# Existence of an antiderivative for a continuous function on an arbitrary subset of $\mathbb{R}$ [duplicate]

Let $f$ be a continuous function on a set $I\subset \mathbb{R}$. Does there always exist a function $F$ differentiable on an open set $J$ containing $I$ such that $F'=f$ on $I$ ?

The case where J is an interval has been studied in this thread Existence of antiderivative on a part $I$ of $\mathbb{R}$

• Almost a direct repost of this question last hour. – user296602 Jul 16 '18 at 16:33
• but now J is an open set – cerise Jul 16 '18 at 16:34

Hint: There exists a strictly increasing function $f:\mathbb R \to \mathbb R$ that is continuous at each irrational, and discontinuous at each rational. Let $I$ be the irrationals. So we have $f$ continuous on $I.$ Show that if there were such an $F$ on an open $J$ containing $I,$ then $F'$ would violate the Darboux property on each connected component of $J.$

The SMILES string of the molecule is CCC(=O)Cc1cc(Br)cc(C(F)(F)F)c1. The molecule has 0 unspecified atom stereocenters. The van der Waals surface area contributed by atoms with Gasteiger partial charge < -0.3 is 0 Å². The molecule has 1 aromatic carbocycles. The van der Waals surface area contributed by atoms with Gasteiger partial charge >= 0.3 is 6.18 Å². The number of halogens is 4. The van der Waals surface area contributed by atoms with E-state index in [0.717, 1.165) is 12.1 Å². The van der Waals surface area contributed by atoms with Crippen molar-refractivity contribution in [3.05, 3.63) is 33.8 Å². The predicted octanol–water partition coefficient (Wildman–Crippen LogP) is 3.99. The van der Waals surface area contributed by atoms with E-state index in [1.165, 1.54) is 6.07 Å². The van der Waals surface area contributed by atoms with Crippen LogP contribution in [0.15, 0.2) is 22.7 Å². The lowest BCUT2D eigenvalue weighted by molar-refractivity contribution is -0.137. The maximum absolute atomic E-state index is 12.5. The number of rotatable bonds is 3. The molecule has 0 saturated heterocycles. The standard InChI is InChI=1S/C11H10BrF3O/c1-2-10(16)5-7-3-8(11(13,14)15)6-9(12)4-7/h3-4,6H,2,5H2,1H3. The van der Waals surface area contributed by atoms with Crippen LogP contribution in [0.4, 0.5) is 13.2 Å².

Added later: Here is such a function: Set $g(x) = 0$ for $x<0,$ $g(x) = 1$ for $x\ge 0.$ Let $r_1,r_2,\dots$ be the rationals. For $x\in \mathbb R ,$ define
$$f(x) = \sum_{n=1}^{\infty}\frac{g(x-r_n)}{2^n}.$$
• No, not all. Thomae function is $0$ on the irrationals. – zhw. Jul 16 '18 at 20:13